1/2 tsp active dry yeast
1/2 cup lukewarm water
1-1/4 cups unbleached flour
Extra virgin olive oil
5 oz black, round Greek olives
1-1/2 cups lukewarm water
1-1/2 tsp active dry yeast
3-3/4 cups unbleached flour
2 tsp salt
1 tbsp extra virgin olive oil
A baking stone
A baker's peel (paddle)
1. First make the biga. In a bowl, dissolve the yeast, stirring it into lukewarm water. When it has dissolved completely, about 10 minutes or less, add the flour and stir thoroughly with a wooden spoon to distribute the yeast uniformly in the flour.
2. Transfer the dough to a bowl lightly filmed with olive oil, cover tightly with plastic wrap, and place the bowl in a place protected equally from cold draughts and heat. Let it rise overnight for 14 to 18 hours, until it has more than doubled in volume.
3. When ready to proceed, cut the olives all the way around their middles and loosening them from the pits. Pull the olives apart any way they come.
4. Put one-third of the lukewarm water in a large bowl and stir into it the dry yeast. When it has completely dissolved, add to the bowl half of the the biga , one-third of the flour, and the salt, and mix with a spatula until all ingredients are well integrated. Then add the remaining flour and the remaining lukewarm water, pouring it in gradually, while mixing steadily with the spatula. Add the pitted olives and continue to mix the dough, occasionally lifting it out of the bowl with the spatula, then slapping it back in. Mix the dough in this manner until it comes easily loose from the bowl, about 8 minutes or so.
5. Dust a work counter lightly with flour, and turn out the dough from the bowl onto the counter. Work the dough for a few minutes with the spatula, slipping the spatula under the edges and folding them over toward the center. Move the spatula over each time until you have circled the whole mass of dough and folded the edges over at least once. Dust the work surface with flour occasionally if necessary to keep the dough from sticking.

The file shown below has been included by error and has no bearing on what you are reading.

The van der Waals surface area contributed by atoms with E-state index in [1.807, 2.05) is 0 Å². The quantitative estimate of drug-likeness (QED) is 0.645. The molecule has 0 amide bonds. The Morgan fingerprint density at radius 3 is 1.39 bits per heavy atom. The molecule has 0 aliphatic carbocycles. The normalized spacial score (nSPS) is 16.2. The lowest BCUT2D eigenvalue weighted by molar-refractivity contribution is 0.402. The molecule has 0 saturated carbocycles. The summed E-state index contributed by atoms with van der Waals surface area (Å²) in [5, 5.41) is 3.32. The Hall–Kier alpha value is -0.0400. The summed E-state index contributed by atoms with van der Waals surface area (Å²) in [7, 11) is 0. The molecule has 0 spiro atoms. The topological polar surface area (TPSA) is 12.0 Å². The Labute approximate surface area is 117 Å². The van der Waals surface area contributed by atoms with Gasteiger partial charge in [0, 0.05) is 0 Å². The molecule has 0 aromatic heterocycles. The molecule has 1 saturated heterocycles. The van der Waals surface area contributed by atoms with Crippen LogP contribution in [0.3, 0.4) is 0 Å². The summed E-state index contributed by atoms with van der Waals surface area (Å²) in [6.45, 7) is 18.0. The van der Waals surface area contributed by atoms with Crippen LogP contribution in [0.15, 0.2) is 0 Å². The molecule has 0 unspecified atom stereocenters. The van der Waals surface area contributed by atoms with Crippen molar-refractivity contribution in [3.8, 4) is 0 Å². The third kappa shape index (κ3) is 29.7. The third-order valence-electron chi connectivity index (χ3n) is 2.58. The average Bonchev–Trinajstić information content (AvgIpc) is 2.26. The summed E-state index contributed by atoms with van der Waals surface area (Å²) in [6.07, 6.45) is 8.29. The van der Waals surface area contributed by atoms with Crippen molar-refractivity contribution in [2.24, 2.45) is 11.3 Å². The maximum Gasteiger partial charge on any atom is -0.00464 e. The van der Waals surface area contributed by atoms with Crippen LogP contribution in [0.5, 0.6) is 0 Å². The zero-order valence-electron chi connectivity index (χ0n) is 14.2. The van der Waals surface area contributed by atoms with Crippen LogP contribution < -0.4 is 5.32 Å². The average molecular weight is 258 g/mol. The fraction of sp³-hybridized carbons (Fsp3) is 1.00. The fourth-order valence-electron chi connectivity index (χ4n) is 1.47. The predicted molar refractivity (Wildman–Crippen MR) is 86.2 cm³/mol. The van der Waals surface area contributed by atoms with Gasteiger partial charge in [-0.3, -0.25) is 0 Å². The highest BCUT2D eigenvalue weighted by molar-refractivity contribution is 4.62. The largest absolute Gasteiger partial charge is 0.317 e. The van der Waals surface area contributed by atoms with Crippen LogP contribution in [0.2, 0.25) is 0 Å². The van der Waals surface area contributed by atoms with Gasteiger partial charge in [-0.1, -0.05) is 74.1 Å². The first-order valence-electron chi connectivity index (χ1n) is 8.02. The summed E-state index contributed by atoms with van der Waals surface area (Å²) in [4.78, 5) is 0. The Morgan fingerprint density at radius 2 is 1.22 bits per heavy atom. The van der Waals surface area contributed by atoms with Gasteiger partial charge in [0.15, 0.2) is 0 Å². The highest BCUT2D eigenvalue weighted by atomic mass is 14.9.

6. Put 1 tbsp olive oil in a clean bowl, put the dough into the bowl and turn it in all directions until it is evenly coated with oil. Dampen a towel, wring out excess moisture, and cover the bowl with it. Put the bowl in a warm, protected corner for about 3 hours, until it has approximately doubled in volume.
7. Dust the work counter with flour, and turn the dough in the bowl out on it. Dust your hands with flour and use the palms of flatten the dough to a thickness of about 1-1/2 inches. With both, lift the edge of the dough furthest from you and fold it toward you, stopping about one-third of the way from meeting the edge close to you. Stick your thumbs out straight and horizontally, parallel to your body, bringing their tips together, and use them to push out the folded-over dough toward its original position. Perform this operation 3 times, then rotate the dough a one-quarter turn, and repeat the step 3 more times. Periodically you will need to dust the counter and your hands with flour.
8. Rotate and pat the dough to form a more or less round shape. Turn a bowl upside down over it, covering it entirely, and let it rise for 1 full hour. At least 30 minutes before you will be ready to bake, put the baking stone in the oven and preheat oven to 425°F.
9. When the final rising time is over, spread cornmeal thinly over the baker's peel, put the ball of dough on the peel, and slide it into the oven onto the preheated stone. After 3 minutes, turn the oven down to 400°F. In 20 minutes, turn the oven down again, to 375°F. Bake for another 40 minutes. Let the bread cool down completely on a rack before using. When it has cooled off, You can freeze it, if you like. This bread seems to mature in the freezer and once it is reheated in a very hot oven, it tastes even better, if possible, than when it was just baked.
Source: The Essentials of Classic Italian Cooking - Marcella Hazan